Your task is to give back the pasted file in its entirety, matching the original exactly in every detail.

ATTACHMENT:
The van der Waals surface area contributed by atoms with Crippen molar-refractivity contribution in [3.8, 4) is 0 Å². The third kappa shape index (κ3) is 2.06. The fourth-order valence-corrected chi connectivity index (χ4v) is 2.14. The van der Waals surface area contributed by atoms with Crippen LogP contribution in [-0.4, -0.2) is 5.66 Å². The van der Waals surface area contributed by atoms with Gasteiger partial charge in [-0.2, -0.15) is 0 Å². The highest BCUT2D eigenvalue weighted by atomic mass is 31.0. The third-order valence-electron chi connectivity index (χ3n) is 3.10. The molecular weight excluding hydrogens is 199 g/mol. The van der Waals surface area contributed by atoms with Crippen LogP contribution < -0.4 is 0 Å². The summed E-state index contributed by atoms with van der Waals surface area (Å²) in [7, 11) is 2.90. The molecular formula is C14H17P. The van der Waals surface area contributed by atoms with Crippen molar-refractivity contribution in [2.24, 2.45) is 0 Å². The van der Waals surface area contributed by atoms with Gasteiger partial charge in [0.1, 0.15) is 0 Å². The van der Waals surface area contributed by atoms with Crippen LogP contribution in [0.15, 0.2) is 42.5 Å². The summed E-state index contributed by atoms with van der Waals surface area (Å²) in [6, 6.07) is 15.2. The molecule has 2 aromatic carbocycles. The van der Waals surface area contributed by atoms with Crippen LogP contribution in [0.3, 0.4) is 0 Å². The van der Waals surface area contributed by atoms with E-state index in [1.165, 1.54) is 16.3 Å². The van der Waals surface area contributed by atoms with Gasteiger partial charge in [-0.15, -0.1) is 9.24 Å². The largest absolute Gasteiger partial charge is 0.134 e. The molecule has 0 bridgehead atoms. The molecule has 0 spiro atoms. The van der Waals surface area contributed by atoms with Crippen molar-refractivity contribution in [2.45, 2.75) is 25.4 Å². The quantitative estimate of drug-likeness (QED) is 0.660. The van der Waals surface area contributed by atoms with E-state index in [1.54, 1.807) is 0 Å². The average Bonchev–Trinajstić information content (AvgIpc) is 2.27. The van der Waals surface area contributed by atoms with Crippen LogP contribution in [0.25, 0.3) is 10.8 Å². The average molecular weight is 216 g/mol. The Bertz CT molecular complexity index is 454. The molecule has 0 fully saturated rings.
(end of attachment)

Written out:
The van der Waals surface area contributed by atoms with Crippen molar-refractivity contribution in [3.8, 4) is 0 Å². The third kappa shape index (κ3) is 2.06. The fourth-order valence-corrected chi connectivity index (χ4v) is 2.14. The van der Waals surface area contributed by atoms with Crippen LogP contribution in [-0.4, -0.2) is 5.66 Å². The van der Waals surface area contributed by atoms with Gasteiger partial charge in [-0.2, -0.15) is 0 Å². The highest BCUT2D eigenvalue weighted by atomic mass is 31.0. The third-order valence-electron chi connectivity index (χ3n) is 3.10. The molecular weight excluding hydrogens is 199 g/mol. The van der Waals surface area contributed by atoms with Crippen LogP contribution < -0.4 is 0 Å². The summed E-state index contributed by atoms with van der Waals surface area (Å²) in [7, 11) is 2.90. The molecular formula is C14H17P. The van der Waals surface area contributed by atoms with Crippen molar-refractivity contribution in [2.24, 2.45) is 0 Å². The van der Waals surface area contributed by atoms with Gasteiger partial charge in [0.1, 0.15) is 0 Å². The van der Waals surface area contributed by atoms with Crippen LogP contribution in [0.15, 0.2) is 42.5 Å². The summed E-state index contributed by atoms with van der Waals surface area (Å²) in [6, 6.07) is 15.2. The molecule has 2 aromatic carbocycles. The van der Waals surface area contributed by atoms with Crippen LogP contribution in [0.3, 0.4) is 0 Å². The van der Waals surface area contributed by atoms with E-state index in [1.165, 1.54) is 16.3 Å². The van der Waals surface area contributed by atoms with Gasteiger partial charge in [-0.15, -0.1) is 9.24 Å². The largest absolute Gasteiger partial charge is 0.134 e. The molecule has 0 bridgehead atoms. The molecule has 0 spiro atoms. The van der Waals surface area contributed by atoms with Crippen molar-refractivity contribution in [2.45, 2.75) is 25.4 Å². The quantitative estimate of drug-likeness (QED) is 0.660. The van der Waals surface area contributed by atoms with E-state index in [1.54, 1.807) is 0 Å². The average Bonchev–Trinajstić information content (AvgIpc) is 2.27. The van der Waals surface area contributed by atoms with Crippen LogP contribution in [0.25, 0.3) is 10.8 Å². The average molecular weight is 216 g/mol. The Bertz CT molecular complexity index is 454. The molecule has 0 fully saturated rings.